UPFRONT Distrust hampers flexible working

Kiwi and Australian managers don’t trust employees who work away from the office. And equally alarming, workers who report to the office every day don’t like – and gossip about – the flexible working lives their co-workers lead.
The findings are revealed in survey of 600 managers and employees, 402 in Australia and 198 in New Zealand, conducted by Sweeney Research for Toshiba Australia’s Information Systems Divisions (ISD).
Distrustful attitudes are at the heart of the problem with 56 percent of managers and 53 percent of employees admitting that management is “less trusting of flexible workers than those who work solely from the office”. Similar numbers believe that flexible workers are “perceived” not to be working as hard as office-bound employees.
An even greater 88 percent of managers are reluctant to see employees working flexibly “too often”. Slightly less, 79 percent, of employees feel similarly.
Flexible working is also source of criticism and distrust between employees. Both managers and employees believe flexible workers “face criticism from their co-workers, including that they do not work as hard (71 percent) and that they are subject to negative gossip (61 percent)” for not being in the office.
Trust is greater issue in non-flexible workplaces than in flexible workplaces. In the former, 65 percent cite management mistrust and 67 percent cite employee gossip and in the latter these figures drop to 41 and 50 percent respectively.
“Organisations are risking their competitive advantage by not understanding the benefits associated with flexible working,” says Toshiba ISD’s Australasian general manager Mark Whittard. “They are also ignoring the demands of employees, who will soon be at premium according to projections on the tightening workforce.”
The report, entitled Mobility and Mistrust, suggests more than 50 percent of respondents think managers are less trusting of flexible workers and nearly 75 percent think employees disapprove of their colleagues who sometimes work away from the office.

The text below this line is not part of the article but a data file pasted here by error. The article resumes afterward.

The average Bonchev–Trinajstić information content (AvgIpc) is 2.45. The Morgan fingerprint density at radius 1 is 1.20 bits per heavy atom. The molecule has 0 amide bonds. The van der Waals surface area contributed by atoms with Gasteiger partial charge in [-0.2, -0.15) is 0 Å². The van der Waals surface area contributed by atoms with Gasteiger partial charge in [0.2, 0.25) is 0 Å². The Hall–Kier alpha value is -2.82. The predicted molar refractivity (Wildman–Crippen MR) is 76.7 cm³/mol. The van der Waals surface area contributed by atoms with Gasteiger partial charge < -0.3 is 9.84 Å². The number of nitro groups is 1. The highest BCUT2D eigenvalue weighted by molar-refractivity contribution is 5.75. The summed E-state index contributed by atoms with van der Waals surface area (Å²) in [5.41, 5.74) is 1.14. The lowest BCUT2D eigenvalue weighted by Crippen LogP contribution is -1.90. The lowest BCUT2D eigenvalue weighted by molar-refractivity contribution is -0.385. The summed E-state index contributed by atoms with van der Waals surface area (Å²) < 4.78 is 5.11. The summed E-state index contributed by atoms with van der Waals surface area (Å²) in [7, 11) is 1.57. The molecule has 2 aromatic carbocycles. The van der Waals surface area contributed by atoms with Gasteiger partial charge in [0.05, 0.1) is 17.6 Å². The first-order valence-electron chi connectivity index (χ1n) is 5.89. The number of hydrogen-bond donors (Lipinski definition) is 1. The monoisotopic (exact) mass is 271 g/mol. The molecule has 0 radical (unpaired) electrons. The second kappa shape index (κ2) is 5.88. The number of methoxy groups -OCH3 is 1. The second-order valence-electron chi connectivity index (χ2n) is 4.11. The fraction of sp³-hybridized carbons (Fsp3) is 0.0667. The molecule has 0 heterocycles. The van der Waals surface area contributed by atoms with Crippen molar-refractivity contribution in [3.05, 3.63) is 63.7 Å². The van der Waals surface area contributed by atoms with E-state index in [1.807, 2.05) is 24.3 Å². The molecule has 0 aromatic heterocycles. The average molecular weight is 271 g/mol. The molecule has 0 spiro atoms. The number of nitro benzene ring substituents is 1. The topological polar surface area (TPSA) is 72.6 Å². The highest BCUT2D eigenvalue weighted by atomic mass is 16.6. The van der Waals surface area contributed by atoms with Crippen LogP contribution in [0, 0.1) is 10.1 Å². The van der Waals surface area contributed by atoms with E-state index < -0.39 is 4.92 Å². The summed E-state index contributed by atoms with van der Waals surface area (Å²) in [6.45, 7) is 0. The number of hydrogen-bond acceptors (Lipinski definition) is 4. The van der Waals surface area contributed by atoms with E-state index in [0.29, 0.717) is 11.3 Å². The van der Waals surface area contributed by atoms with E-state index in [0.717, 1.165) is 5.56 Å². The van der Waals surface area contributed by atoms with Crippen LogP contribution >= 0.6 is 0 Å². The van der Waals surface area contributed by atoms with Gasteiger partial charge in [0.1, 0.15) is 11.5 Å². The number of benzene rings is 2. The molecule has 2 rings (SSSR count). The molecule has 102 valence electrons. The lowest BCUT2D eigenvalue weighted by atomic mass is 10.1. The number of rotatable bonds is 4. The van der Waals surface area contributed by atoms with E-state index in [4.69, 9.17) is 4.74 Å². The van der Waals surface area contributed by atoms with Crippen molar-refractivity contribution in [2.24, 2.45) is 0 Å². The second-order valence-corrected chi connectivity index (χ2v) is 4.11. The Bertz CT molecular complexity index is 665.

Most managers (75 percent) in non-flexible workplaces said they would be unlikely to let employees work flexibly, even though nearly 50 percent of employees want to.
A main obstacle to the uptake of flexible working is the perceived difficulty in monitoring and supervising employees. That suggests scope for more performance- rather than attendance-based evaluation techniques to increase trust. Sixty-five percent of managers and 59 percent of employees identified monitoring and supervising as common problem.
Too few organisations have policies to support flexible working. For example, only 26 percent of flexible workplaces have policies, and most of these are individual rather than standard across the organisation. Technology is not considered significant impediment to flexible working.
The lack of trust and inflexible work practices revealed by this report suggests that “many organisations are jeopardising their business sustainability by not offering modern approach to work practices”, says Whittard. “The technology is here to support flexible working, but majority of New Zealand businesses are missing out on the direct savings and productivity benefits on offer because they don’t understand how to implement the ‘people’ side of the equation. This includes monitoring and rewarding staff on performance rather than on attendance.”
Dr James Cowley, an independent academic and adviser to the research, believes flexible working offers “up to six times the level of return through the cost savings associated with fewer overheads, parking, technology and recruitment and training costs. It also assists organisations to maintain their business sustainability by retaining experience and loyal employees.
Cowley thinks New Zealand businesses should follow the lead of other countries, and start trusting their employees more. “Flexible working has the potential to revolutionise the workplace and deliver innumerable benefits to the business and the individual. It also addresses the greater societal issues associated with over-urbanisation, such as pressure on transportation and the environment,” he says.

Visited 5 times, 1 visit(s) today
Close Search Window